Many new car stereos are made with either a line-in jack or a universal serial bus (USB) port on the face of the deck to use with an MP3 player, a memory stick, or both devices. Decks with a line-in jack can interface with an music player by running a 5mm stereo cable from the headphones jack of the device to the line-in jack on the deck. Those with a USB port may be able to accept a memory stick plugged into it directly, although a USB cable may be needed in other cases.
Of the two types of decks, the model that features a line-in jack is usually less expensive. In this scenario, the MP3 player is tethered to the deck by the stereo cable, and must be turned on and used normally. Navigation, song selection, and partial volume control are done directly with the music device. The stereo simply acts as an amplifier and speaker system, with equalization filters and other audio controls affecting the sound.
The advantages to using a music player this way include the ability to take along a large library of music without having to burn a selection to CD to listen to in the car. Using the device in the vehicle also allows for hours of non-repeat listening of your favorite tunes for road trips or commutes. Assuming the MP3 player supports playlists, you can also listen to a different selection of music every day.
Disadvantages include the hassle of the player being tethered by a cable, and the difficulty in navigating a small device while driving. The latter point makes it safer to either create playlists ahead of time, use the “random play” feature, or simply allow the player to cycle through the music library normally. Another disadvantage is that the device must use its battery to play music through the vehicle’s stereo.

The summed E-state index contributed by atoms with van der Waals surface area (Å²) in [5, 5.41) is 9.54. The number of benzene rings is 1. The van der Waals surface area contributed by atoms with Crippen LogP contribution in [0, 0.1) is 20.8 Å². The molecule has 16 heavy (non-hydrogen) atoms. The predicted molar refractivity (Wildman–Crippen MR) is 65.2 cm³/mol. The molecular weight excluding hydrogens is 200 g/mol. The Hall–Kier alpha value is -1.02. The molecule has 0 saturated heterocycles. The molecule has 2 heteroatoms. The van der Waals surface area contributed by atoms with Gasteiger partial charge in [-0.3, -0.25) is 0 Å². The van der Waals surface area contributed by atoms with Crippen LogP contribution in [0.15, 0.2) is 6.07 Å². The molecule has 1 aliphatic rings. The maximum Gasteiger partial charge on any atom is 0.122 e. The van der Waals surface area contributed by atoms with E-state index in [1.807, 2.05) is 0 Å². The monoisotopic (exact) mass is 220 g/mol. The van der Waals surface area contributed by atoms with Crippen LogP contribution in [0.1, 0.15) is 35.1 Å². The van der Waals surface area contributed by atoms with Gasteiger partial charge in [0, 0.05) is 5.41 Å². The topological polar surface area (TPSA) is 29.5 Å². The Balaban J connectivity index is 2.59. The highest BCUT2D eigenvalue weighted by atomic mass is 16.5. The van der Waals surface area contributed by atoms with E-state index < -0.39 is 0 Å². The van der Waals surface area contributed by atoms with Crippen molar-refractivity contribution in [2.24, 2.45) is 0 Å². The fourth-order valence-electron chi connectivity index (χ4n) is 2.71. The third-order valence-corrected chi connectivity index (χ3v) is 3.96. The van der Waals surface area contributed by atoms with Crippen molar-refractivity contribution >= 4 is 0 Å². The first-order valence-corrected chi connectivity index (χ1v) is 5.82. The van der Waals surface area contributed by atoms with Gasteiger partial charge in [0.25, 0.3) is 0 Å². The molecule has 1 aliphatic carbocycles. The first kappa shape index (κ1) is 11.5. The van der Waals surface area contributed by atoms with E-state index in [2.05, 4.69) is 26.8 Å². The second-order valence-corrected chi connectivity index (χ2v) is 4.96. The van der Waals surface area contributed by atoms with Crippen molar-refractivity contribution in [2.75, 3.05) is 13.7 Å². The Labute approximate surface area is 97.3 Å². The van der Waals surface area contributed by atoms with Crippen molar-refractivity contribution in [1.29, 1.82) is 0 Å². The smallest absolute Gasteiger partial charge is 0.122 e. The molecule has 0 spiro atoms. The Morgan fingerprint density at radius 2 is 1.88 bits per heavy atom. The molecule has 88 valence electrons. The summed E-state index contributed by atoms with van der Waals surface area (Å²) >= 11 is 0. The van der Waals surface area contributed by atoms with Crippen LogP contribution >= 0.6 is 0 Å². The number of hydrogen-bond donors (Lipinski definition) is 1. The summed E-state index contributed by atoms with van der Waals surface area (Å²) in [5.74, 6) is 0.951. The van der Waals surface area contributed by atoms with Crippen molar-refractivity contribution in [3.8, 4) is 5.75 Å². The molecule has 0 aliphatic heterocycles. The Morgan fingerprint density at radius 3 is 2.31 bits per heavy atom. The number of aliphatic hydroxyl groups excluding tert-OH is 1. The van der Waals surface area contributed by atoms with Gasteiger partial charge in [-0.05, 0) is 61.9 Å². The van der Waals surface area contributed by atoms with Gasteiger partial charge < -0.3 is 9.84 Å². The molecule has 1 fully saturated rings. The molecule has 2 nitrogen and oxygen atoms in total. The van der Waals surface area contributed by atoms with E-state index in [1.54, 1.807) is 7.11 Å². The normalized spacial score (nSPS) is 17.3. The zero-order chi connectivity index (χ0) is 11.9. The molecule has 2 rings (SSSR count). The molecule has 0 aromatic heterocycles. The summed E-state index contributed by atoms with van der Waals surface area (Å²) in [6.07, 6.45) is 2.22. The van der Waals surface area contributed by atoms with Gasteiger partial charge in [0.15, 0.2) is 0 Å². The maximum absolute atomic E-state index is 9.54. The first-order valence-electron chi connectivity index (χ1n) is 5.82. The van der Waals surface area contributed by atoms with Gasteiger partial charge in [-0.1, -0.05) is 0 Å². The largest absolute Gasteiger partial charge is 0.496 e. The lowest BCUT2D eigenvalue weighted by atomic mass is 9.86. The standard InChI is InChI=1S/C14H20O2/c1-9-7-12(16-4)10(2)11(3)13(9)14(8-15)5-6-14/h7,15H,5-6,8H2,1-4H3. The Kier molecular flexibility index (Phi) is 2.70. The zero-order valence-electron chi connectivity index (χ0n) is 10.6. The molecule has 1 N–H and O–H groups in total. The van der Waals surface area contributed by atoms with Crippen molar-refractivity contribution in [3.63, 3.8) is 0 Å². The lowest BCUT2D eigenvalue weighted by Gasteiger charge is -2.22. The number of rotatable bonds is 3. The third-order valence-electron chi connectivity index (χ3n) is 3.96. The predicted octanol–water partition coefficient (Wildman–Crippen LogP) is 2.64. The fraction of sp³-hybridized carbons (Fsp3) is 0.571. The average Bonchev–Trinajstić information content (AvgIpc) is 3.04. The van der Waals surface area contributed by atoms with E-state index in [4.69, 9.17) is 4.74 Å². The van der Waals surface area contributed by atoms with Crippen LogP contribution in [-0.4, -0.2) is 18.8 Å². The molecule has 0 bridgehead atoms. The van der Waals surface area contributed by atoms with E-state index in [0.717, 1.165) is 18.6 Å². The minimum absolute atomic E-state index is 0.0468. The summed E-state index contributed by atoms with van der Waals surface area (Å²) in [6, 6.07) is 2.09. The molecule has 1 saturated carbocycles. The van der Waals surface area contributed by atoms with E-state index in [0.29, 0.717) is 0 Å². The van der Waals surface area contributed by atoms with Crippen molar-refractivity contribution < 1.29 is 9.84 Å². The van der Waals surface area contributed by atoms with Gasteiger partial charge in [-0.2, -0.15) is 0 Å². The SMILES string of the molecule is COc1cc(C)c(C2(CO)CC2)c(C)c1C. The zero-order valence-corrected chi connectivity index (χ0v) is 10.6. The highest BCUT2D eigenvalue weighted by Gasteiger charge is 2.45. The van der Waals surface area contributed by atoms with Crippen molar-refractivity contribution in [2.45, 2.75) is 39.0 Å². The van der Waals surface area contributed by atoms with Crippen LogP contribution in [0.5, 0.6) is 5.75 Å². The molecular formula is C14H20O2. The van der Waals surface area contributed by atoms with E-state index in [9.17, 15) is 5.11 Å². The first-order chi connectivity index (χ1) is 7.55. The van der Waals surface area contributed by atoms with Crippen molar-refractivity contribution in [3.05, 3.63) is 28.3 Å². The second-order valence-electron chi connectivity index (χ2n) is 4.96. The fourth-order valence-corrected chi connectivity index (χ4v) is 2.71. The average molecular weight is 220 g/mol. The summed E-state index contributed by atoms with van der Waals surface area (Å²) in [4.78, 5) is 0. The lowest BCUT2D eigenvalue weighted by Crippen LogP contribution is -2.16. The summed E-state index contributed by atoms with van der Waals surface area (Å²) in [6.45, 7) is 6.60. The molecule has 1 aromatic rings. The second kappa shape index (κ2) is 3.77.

A car stereo with a USB port can also accept an MP3 player or memory stick, and these decks can typically read file folders and perform navigation. While the previously mentioned advantages apply, there are a few more pluses. Devices fitted with a USB-end do not require a tethering cable, nor do memory sticks. A memory stick doesn’t use batteries, either, and they are inexpensive enough that an extra one can be purchased to leave in the car with an entire mobile music library.
The main disadvantage to consider is the added expense of a USB-enabled stereo. Navigating a memory stick or music player using the stereo controls can also be awkward. Again, it might be easier to create folders ahead of time with pre-selected music, or let the deck cycle through the library using dash controls to skip undesired tunes.
If purchasing a car stereo with line-in or USB capability, be sure the interface is on the front of the deck and not at the rear. Car stereos made to interface with the Apple iPod™ typically feature a rear port that requires a proprietary adapter, though models vary.